How Steroids Helped Me Finish My Game

I've been working on an iOS game for the last three months. As I write this, it is finished and awaiting Apple's approval.

UPDATE: it's now available:
https://itunes.apple.com/app/noseguard-wolves/id935275896?mt=8

Noseguard Wolves

The game evolved a lot during development, but one thing it consistently lacked was any hint of my sense of humour. This bothered me because it seemed like a missed opportunity. What's the point of working for yourself if you don't put yourself into the thing you're making, particularly your sense of humour if the thing you're making is for entertainment purposes. It's a topic for a separate blog post, but if there's one thing I learned during my brief stint as an indie game developer, it's that making games is as much a psychological battle with yourself as it is any other kind of exercise. I was self-inhibited.

Near the end of development, I came down with a bad case of hives. Still no idea what caused it -- post-viral and/or stress-induced it seems, or I'm allergic to something I don't know about, which is exciting. For treatment I was put on steroids for five days. During those five days I got about 12 hours of sleep in total. That was a new experience for me and it gave me some new ideas for my game.

The game is called Noseguard Wolves. It's called this because it is in part a word game in which you solve anagrams, and in part a strategy battle game where letters are the 'troops' and vowels have special abilities.

NOSEGUARD = DANGEROUS, WOLVES = VOWELS

The off-beat name was perhaps a clue that the game might have some personality, but until this point that would be incorrect. After a couple days of no sleep, however, I realized the Noseguard Wolves should actually be a thing in the game. They became the explanation for why you are rewarded with bonus moves for good play.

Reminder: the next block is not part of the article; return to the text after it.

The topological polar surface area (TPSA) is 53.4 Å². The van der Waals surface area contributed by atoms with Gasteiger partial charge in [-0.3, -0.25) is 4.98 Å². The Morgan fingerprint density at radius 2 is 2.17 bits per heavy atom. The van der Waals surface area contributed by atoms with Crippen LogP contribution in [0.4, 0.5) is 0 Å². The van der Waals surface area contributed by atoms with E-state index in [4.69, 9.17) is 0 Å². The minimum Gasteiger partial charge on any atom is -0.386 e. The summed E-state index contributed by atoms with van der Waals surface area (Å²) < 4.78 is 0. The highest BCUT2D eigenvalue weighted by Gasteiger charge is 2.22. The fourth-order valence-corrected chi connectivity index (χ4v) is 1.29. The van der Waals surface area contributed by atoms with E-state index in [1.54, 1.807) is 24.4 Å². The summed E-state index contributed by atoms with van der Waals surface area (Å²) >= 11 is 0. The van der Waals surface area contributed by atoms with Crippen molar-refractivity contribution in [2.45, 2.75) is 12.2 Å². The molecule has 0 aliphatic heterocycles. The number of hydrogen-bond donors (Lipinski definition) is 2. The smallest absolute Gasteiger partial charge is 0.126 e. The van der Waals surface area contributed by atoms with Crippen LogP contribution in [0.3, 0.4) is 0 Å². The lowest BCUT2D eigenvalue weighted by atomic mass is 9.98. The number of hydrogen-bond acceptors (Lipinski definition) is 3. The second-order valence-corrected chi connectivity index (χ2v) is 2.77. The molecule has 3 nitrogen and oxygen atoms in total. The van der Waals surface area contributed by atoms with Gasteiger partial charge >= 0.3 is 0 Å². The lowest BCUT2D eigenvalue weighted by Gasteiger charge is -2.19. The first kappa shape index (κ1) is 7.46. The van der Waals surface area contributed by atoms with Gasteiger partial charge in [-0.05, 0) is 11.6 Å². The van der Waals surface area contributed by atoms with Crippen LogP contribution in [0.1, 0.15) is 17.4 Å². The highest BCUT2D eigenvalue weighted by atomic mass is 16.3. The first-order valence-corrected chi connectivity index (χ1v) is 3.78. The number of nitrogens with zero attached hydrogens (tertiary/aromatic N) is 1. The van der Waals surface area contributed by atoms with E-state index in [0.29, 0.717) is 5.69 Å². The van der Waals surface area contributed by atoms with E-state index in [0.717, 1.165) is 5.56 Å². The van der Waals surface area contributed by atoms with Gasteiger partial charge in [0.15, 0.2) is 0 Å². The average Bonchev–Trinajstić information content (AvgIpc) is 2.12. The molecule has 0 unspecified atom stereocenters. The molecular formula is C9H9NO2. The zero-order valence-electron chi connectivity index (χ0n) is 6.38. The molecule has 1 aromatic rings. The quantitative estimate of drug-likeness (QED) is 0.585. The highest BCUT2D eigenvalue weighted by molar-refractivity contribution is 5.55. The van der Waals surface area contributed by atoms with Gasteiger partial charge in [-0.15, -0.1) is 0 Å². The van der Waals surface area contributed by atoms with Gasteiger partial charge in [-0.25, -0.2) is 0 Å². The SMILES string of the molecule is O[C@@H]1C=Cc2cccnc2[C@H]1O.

The Wolves are watching you.

I shopped around for images of wolves to use in the game, but balked at the idea of paying $45 for a single stock photo image, regardless of how perfect it seemed to my sleep-deprived brain:

http://www.istockphoto.com/vector/wolf-thumbs-up-20826474?st=0073af8

I don't actually remember how I stumbled on the idea to use the :wolfface: Emoji in the game. I think I was already using Emoji for icons for the different game modes and remembered there were animal ones. When I saw the iOS wolf face one blown up to the size I would need in the game, it was so terrible I knew it would be perfect.

Wolf face Emoji

So I added two wolves to the game who slowly rise up from the bottom of the screen when they see you playing badly. If you lose, they fully appear and howl disapprovingly. The howl of course needed to be fittingly lame, and this particular sound was worth every penny:

http://audiojungle.net/item/wolf-howls/9115244

Here's what it looks like:

http://youtu.be/rfMyiOC_FuU

When you win, they also appear, but nod in approval.

With that completed I was happy that there was at least some indication that I may not be taking my game (and myself by natural extension) too seriously. Now it could ship.

Also, once in a while the wolves aren't wolves:

Chicken Emoji

I finished the course of steroids and the hives went away and I started sleeping again and managed to ship the game. And nothing has been funny to me since.

Prednisone FTW,

Al